The great equalizers appear to be Web site design, Internet advertising and radio, the demand for which runs across the board, regardless of size of firm or annual gross sales.

Return on Investment

Since the purpose of marketing is to achieve a favorable return on investment, the survey also looked at what media avenues had the strongest correlation to leads brought in and jobs sold. According to those polled, referrals showed the greatest return on investment.

Indeed, of the 36.8% of dealers surveyed who spend money on referrals, 67.2% get leads from these, and 67.6% close jobs from these (see Graph 4). And, the monies spent on referrals create a 184% return on investment, according to the survey (see Graph 5).

As Maeghi Lucier with Designs by Maejic in Duncan, British Columbia said, “I work in a small community on Vancouver Island, British Columbia and most leads and/or advertising comes from word of mouth.”

Advertising on network television stations was the next most profitable marketing investment, showing a 140% return on investment, according to those surveyed.

However, it’s interesting to note that this was the least commonly chosen investment of ad dollars (fewer than 5% of of respondents buy TV time), which suggests that this might be too large an investment for the average dealer to make. Or, conversely, it might suggest that dealers are getting free TV time via interviews and news segments.

As Rick Clarke, owner of Rick Clarke Design, RCDC of Victoria, British Columbia, explains, “My advertising on TV has amounted to interviews on camera for our ‘Young Life Home Tour,’ which we have been doing for 17 years. They have come to some of our homes that have been renovated or redecorated and had us on the noon hour and local evening newscasts. Being out there as one of our hometown experts in the field has given us a great return for our time on TV.”

Loreen Perry of Perry Supply Company and Golden Eagle Design in Albuquerque, NM explains her firm’s investment in television advertising. “We spend about $11,000 a month in television advertising, so it is very expensive. However, as large advertisers working closely with our station rep, we are able to get favorable spots. We advertise during weekend NFL games, and plan to have a presence during the Olympics. Our customers include many who travel from out of town because they’ve seen our TV ads. It helps our bottom line. The ads definitely pay for themselves.”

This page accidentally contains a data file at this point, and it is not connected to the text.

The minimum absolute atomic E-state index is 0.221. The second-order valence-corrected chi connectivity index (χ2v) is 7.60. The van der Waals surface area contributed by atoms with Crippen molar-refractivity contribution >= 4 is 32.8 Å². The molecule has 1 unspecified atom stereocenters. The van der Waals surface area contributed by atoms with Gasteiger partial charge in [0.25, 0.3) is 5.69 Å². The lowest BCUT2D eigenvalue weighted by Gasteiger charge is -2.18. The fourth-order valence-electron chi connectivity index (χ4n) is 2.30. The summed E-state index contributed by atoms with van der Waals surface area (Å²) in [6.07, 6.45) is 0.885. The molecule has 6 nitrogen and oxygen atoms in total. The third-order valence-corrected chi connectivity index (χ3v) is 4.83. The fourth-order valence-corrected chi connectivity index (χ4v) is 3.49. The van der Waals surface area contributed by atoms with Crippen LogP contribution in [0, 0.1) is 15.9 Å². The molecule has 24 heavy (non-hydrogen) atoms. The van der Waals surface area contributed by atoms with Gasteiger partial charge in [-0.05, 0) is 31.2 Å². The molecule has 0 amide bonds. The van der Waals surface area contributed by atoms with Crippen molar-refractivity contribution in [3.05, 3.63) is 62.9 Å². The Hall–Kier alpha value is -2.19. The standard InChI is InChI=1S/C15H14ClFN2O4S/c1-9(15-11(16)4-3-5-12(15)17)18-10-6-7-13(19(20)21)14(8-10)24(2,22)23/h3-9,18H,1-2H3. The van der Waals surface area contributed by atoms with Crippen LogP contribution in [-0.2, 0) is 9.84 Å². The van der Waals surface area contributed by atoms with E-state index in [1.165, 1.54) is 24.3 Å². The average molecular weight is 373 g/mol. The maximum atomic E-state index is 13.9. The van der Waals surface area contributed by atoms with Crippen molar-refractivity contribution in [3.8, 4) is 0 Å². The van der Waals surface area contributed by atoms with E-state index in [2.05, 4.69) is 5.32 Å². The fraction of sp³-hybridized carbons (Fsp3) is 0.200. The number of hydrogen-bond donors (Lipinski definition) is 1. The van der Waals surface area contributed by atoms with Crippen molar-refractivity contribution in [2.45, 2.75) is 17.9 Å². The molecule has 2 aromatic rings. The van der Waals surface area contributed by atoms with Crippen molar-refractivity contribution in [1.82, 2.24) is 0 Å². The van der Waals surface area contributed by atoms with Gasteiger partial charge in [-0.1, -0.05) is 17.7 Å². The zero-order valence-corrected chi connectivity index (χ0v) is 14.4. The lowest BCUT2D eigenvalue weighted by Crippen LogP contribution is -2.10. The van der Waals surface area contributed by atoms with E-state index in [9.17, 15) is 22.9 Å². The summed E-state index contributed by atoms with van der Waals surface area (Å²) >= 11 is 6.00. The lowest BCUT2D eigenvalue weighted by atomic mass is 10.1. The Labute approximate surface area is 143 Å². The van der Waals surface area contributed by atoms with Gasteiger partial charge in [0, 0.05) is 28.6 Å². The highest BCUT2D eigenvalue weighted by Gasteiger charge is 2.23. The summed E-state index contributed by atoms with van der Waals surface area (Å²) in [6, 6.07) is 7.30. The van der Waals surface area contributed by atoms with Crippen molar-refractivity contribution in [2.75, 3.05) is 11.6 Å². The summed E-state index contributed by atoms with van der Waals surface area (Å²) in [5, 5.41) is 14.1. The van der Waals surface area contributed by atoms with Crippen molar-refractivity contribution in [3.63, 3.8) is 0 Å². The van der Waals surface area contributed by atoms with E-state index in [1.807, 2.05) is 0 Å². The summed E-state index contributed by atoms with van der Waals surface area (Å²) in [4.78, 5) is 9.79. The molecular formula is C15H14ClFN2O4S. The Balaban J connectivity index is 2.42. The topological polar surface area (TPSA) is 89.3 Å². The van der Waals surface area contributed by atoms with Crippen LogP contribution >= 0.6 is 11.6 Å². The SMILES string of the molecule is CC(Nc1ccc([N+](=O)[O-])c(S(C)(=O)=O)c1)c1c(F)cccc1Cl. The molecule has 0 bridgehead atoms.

Of course, what works for one firm may very well be ineffective for another, as marketing is a complex science that must factor in geographic location, business structure, target market, budget, business goals and even the style and personalities of the salespeople.

This snapshot of the industry’s marketing trends is something to keep in mind as you begin to formulate your 2008 marketing budget. More importantly, remember to pay attention to where your marketing dollars are going, and where your leads and jobs are coming from. As Loreen Perry puts it, “They say that it takes money to make money, and there is some truth in that statement. But placement of your advertising dollars is too important to leave to chance."


Philip D. Zaleon is founder and president of Chapel Hill-based Z promotion & design – a full service integrated marketing and creative agency focusing on the kitchen and bath industry.

Prior to founding Z promotion & design in 1996, Phil held the position of v.p./research & development for a new technology-based communications firm.

Phil is currently Vice President Communications/Technology for the Eastern Carolinas Chapter of NKBA, an industry speaker on marketing, advertising and technology subjects and author of "A is for Advertising... B is for Branding... a hands-on guide to improved profits through marketing your kitchen and bath business - volume 1".

Z promotion & design is a member of NKBA and KCMA.

He can be reached at Z promotion & design, P.O. Box 17291, Chapel Hill, NC 27516; Telephone: 919-932-4600; Fax: 919-932-4447;
Web site: